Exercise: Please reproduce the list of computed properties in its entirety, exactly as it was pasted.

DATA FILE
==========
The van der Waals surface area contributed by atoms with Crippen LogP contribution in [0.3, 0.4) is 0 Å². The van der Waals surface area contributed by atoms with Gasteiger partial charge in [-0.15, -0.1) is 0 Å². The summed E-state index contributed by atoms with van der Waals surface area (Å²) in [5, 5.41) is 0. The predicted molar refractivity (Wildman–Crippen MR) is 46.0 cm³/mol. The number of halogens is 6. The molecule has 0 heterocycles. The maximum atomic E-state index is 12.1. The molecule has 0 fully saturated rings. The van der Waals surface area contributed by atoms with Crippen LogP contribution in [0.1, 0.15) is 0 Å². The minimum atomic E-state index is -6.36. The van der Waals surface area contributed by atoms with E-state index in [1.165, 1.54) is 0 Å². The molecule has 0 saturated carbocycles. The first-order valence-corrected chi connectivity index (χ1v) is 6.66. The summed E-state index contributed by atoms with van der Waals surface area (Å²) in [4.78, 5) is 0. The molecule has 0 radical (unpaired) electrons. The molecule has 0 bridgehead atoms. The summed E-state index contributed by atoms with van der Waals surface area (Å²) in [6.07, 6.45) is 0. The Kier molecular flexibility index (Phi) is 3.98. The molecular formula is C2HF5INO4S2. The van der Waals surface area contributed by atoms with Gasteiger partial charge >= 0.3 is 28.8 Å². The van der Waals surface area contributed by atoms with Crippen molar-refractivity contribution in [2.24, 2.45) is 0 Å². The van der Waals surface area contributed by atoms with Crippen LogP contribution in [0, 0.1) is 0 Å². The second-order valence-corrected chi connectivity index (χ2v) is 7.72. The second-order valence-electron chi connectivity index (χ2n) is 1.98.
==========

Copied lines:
The van der Waals surface area contributed by atoms with Crippen LogP contribution in [0.3, 0.4) is 0 Å². The van der Waals surface area contributed by atoms with Gasteiger partial charge in [-0.15, -0.1) is 0 Å². The summed E-state index contributed by atoms with van der Waals surface area (Å²) in [5, 5.41) is 0. The predicted molar refractivity (Wildman–Crippen MR) is 46.0 cm³/mol. The number of halogens is 6. The molecule has 0 heterocycles. The maximum atomic E-state index is 12.1. The molecule has 0 fully saturated rings. The van der Waals surface area contributed by atoms with Crippen LogP contribution in [0.1, 0.15) is 0 Å². The minimum atomic E-state index is -6.36. The van der Waals surface area contributed by atoms with E-state index in [1.165, 1.54) is 0 Å². The molecule has 0 saturated carbocycles. The first-order valence-corrected chi connectivity index (χ1v) is 6.66. The summed E-state index contributed by atoms with van der Waals surface area (Å²) in [4.78, 5) is 0. The molecule has 0 radical (unpaired) electrons. The molecule has 0 bridgehead atoms. The summed E-state index contributed by atoms with van der Waals surface area (Å²) in [6.07, 6.45) is 0. The Kier molecular flexibility index (Phi) is 3.98. The molecular formula is C2HF5INO4S2. The van der Waals surface area contributed by atoms with Gasteiger partial charge >= 0.3 is 28.8 Å². The van der Waals surface area contributed by atoms with Crippen molar-refractivity contribution in [2.24, 2.45) is 0 Å². The van der Waals surface area contributed by atoms with Crippen LogP contribution in [0, 0.1) is 0 Å². The second-order valence-corrected chi connectivity index (χ2v) is 7.72. The second-order valence-electron chi connectivity index (χ2n) is 1.98.